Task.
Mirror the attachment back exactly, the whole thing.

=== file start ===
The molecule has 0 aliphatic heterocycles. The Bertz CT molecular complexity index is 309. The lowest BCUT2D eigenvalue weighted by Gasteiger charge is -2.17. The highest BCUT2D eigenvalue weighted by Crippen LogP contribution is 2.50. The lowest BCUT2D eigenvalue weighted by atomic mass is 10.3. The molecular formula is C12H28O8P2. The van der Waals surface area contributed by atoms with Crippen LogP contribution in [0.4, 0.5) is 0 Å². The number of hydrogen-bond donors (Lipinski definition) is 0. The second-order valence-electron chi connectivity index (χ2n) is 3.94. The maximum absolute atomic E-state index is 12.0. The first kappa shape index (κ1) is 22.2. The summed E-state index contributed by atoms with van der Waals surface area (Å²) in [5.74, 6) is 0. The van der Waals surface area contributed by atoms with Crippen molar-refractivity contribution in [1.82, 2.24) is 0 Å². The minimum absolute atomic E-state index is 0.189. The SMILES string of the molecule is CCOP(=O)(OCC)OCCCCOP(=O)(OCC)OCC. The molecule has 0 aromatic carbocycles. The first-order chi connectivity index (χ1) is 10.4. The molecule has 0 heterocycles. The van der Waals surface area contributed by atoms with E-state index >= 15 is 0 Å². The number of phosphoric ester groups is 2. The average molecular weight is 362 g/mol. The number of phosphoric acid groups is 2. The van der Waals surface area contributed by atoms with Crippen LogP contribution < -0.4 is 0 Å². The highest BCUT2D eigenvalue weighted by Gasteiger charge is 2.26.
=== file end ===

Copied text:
The molecule has 0 aliphatic heterocycles. The Bertz CT molecular complexity index is 309. The lowest BCUT2D eigenvalue weighted by Gasteiger charge is -2.17. The highest BCUT2D eigenvalue weighted by Crippen LogP contribution is 2.50. The lowest BCUT2D eigenvalue weighted by atomic mass is 10.3. The molecular formula is C12H28O8P2. The van der Waals surface area contributed by atoms with Crippen LogP contribution in [0.4, 0.5) is 0 Å². The number of hydrogen-bond donors (Lipinski definition) is 0. The second-order valence-electron chi connectivity index (χ2n) is 3.94. The maximum absolute atomic E-state index is 12.0. The first kappa shape index (κ1) is 22.2. The summed E-state index contributed by atoms with van der Waals surface area (Å²) in [5.74, 6) is 0. The van der Waals surface area contributed by atoms with Crippen molar-refractivity contribution in [1.82, 2.24) is 0 Å². The minimum absolute atomic E-state index is 0.189. The SMILES string of the molecule is CCOP(=O)(OCC)OCCCCOP(=O)(OCC)OCC. The molecule has 0 aromatic carbocycles. The first-order chi connectivity index (χ1) is 10.4. The molecule has 0 heterocycles. The van der Waals surface area contributed by atoms with E-state index >= 15 is 0 Å². The number of phosphoric ester groups is 2. The average molecular weight is 362 g/mol. The number of phosphoric acid groups is 2. The van der Waals surface area contributed by atoms with Crippen LogP contribution < -0.4 is 0 Å². The highest BCUT2D eigenvalue weighted by Gasteiger charge is 2.26.